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Overuse of Polystyrene

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Polystyrene, more commonly known by it's marketed name, Styrofoam, is a product used in a variety of different ways. From coffee cups, to packing materials, polystyrene makes up a large portion of America's waste. It is estimated that styrofoam fills up around 30 percent of landfills.
A major disadvantage of styrofoam is that it takes an estimated 500 years to decompose, so long that it is considered non-biodegradable.

The SSA cafeteria uses styrofoam lunch trays, plates and cups (as well as plastic cutlery). Consequently, everyday, we are putting hundreds of trays into landfills. For example, if 400 students were buying lunch at the cafeteria everyday (less than half of the student body). That's 400 trays in the landfills per day, 2, 000 per week, 12, 000 per month, 38, 000 per semester, 76,000 per year. This number could be reduced to zero if we replace the styrofoam with reusable lunch trays, or at least biodegradable ones.

Every day, 1,369 tons of Styrofoam goes into US landfills. Not only does styrofoam damage the environment but it can also leak chemicals from its composition into foods it holds. SSA is setting a negative example to the community and to future generations by encouraging such carelessness of pollution.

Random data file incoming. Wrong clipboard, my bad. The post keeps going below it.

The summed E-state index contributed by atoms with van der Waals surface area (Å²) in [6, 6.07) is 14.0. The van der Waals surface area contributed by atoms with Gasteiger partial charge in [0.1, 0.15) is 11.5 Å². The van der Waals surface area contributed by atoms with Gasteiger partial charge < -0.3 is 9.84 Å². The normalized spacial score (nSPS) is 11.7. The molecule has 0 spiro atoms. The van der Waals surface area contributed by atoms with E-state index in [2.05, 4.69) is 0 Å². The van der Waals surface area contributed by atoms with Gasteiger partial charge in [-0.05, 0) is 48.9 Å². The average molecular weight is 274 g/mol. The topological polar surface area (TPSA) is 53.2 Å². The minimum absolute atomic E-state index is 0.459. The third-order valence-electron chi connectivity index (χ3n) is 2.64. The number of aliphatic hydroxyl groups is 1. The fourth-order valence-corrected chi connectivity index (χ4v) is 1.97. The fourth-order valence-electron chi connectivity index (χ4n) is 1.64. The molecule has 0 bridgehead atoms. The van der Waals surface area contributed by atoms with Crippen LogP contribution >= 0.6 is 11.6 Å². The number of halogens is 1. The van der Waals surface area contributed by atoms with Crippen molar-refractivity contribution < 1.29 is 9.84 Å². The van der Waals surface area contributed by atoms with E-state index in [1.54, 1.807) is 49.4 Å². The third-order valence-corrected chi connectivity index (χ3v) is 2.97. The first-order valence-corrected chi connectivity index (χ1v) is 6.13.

While styrofoam trays are considerably cheaper and make cleanups easier for cafeteria workers, purchasing a few hundred reusable trays means not having to purchase thousands of Styrofoam ones. The convenient price is unjustifiable when considering the health risk of students and the environment.

When in contact with heated food, chemicals are released into the food and can cause health problems (risk of cancer, and problems in reproductive systems). Styrofoam is made of polystyrene which does not decompose, and since only 10-15% of it recycled, it severely threatens the environment. When consumed, Styrofoam can choke, suffocate, starve, and kill animals. The majority of used Styrofoam goes into landfills (making up 25-30 % of them), a small percentage of it is incinerated. When burned at lower temperatures, toxins are released into the air causing more health issues when inhaled; when burned in professional incinerators at higher temperatures, carbon dioxide is released (a major contributor to global warming). There is no way to get rid of styrofoam without damaging the environment.

By using reusable lunch trays and getting rid of disposable Styrofoam ones, SSA can significantly reduce their impact on the environment and set a good example for other schools and future generations.





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